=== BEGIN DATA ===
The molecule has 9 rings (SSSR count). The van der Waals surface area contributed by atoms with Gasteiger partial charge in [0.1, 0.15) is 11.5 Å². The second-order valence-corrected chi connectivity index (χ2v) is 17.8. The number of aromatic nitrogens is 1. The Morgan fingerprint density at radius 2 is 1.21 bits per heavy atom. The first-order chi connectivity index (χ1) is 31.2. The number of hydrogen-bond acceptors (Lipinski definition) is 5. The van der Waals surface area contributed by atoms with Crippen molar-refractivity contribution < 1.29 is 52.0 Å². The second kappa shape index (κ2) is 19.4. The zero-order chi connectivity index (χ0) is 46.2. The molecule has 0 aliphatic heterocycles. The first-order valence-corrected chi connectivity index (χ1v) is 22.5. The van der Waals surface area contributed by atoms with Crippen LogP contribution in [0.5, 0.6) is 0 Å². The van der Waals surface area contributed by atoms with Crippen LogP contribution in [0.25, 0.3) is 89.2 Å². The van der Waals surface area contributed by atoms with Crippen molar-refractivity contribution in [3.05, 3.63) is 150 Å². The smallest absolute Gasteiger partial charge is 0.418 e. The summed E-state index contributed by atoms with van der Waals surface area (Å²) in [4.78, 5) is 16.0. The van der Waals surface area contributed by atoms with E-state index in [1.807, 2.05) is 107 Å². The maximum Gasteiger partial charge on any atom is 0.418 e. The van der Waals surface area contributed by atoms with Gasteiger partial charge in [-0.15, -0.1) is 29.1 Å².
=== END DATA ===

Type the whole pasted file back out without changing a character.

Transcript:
The molecule has 9 rings (SSSR count). The van der Waals surface area contributed by atoms with Gasteiger partial charge in [0.1, 0.15) is 11.5 Å². The second-order valence-corrected chi connectivity index (χ2v) is 17.8. The number of aromatic nitrogens is 1. The Morgan fingerprint density at radius 2 is 1.21 bits per heavy atom. The first-order chi connectivity index (χ1) is 31.2. The number of hydrogen-bond acceptors (Lipinski definition) is 5. The van der Waals surface area contributed by atoms with Crippen molar-refractivity contribution < 1.29 is 52.0 Å². The second kappa shape index (κ2) is 19.4. The zero-order chi connectivity index (χ0) is 46.2. The molecule has 0 aliphatic heterocycles. The first-order valence-corrected chi connectivity index (χ1v) is 22.5. The van der Waals surface area contributed by atoms with Crippen LogP contribution in [0.5, 0.6) is 0 Å². The van der Waals surface area contributed by atoms with Crippen LogP contribution in [0.25, 0.3) is 89.2 Å². The van der Waals surface area contributed by atoms with Crippen molar-refractivity contribution in [3.05, 3.63) is 150 Å². The smallest absolute Gasteiger partial charge is 0.418 e. The summed E-state index contributed by atoms with van der Waals surface area (Å²) in [4.78, 5) is 16.0. The van der Waals surface area contributed by atoms with E-state index in [1.807, 2.05) is 107 Å². The maximum Gasteiger partial charge on any atom is 0.418 e. The van der Waals surface area contributed by atoms with Gasteiger partial charge in [-0.15, -0.1) is 29.1 Å².